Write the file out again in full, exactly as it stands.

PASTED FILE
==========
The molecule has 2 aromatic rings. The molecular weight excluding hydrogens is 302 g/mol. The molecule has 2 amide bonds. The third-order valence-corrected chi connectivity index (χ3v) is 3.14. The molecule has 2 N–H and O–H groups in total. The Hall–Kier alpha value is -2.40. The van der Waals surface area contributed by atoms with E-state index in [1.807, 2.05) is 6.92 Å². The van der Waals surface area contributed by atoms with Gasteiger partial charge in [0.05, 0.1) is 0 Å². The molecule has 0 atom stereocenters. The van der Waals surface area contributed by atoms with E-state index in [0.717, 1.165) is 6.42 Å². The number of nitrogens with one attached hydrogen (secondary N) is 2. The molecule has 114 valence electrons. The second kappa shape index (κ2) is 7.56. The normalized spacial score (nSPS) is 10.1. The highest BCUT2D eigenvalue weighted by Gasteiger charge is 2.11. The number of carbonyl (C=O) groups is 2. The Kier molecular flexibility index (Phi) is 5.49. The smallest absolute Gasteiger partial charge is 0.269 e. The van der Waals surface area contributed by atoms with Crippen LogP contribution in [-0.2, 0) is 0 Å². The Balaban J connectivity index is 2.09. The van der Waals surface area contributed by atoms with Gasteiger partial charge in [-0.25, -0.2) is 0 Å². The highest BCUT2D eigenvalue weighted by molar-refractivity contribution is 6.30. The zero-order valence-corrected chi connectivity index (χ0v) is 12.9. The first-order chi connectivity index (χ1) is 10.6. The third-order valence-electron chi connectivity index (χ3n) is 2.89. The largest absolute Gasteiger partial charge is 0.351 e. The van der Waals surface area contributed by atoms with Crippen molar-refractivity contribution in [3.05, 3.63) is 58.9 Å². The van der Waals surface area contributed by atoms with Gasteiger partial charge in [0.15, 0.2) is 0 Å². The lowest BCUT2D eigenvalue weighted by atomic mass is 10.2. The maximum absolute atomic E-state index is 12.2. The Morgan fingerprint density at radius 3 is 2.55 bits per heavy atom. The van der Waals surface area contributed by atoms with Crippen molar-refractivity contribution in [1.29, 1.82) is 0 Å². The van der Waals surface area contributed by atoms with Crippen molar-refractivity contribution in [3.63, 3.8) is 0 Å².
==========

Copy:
The molecule has 2 aromatic rings. The molecular weight excluding hydrogens is 302 g/mol. The molecule has 2 amide bonds. The third-order valence-corrected chi connectivity index (χ3v) is 3.14. The molecule has 2 N–H and O–H groups in total. The Hall–Kier alpha value is -2.40. The van der Waals surface area contributed by atoms with E-state index in [1.807, 2.05) is 6.92 Å². The van der Waals surface area contributed by atoms with Gasteiger partial charge in [0.05, 0.1) is 0 Å². The molecule has 0 atom stereocenters. The van der Waals surface area contributed by atoms with E-state index in [0.717, 1.165) is 6.42 Å². The number of nitrogens with one attached hydrogen (secondary N) is 2. The molecule has 114 valence electrons. The second kappa shape index (κ2) is 7.56. The normalized spacial score (nSPS) is 10.1. The highest BCUT2D eigenvalue weighted by Gasteiger charge is 2.11. The number of carbonyl (C=O) groups is 2. The Kier molecular flexibility index (Phi) is 5.49. The smallest absolute Gasteiger partial charge is 0.269 e. The van der Waals surface area contributed by atoms with Crippen LogP contribution in [-0.2, 0) is 0 Å². The Balaban J connectivity index is 2.09. The van der Waals surface area contributed by atoms with Gasteiger partial charge in [-0.25, -0.2) is 0 Å². The highest BCUT2D eigenvalue weighted by molar-refractivity contribution is 6.30. The zero-order valence-corrected chi connectivity index (χ0v) is 12.9. The first-order chi connectivity index (χ1) is 10.6. The third-order valence-electron chi connectivity index (χ3n) is 2.89. The largest absolute Gasteiger partial charge is 0.351 e. The van der Waals surface area contributed by atoms with Crippen molar-refractivity contribution in [3.05, 3.63) is 58.9 Å². The van der Waals surface area contributed by atoms with Gasteiger partial charge in [0.15, 0.2) is 0 Å². The lowest BCUT2D eigenvalue weighted by atomic mass is 10.2. The maximum absolute atomic E-state index is 12.2. The Morgan fingerprint density at radius 3 is 2.55 bits per heavy atom. The van der Waals surface area contributed by atoms with Crippen molar-refractivity contribution in [1.29, 1.82) is 0 Å². The van der Waals surface area contributed by atoms with Crippen molar-refractivity contribution in [3.63, 3.8) is 0 Å².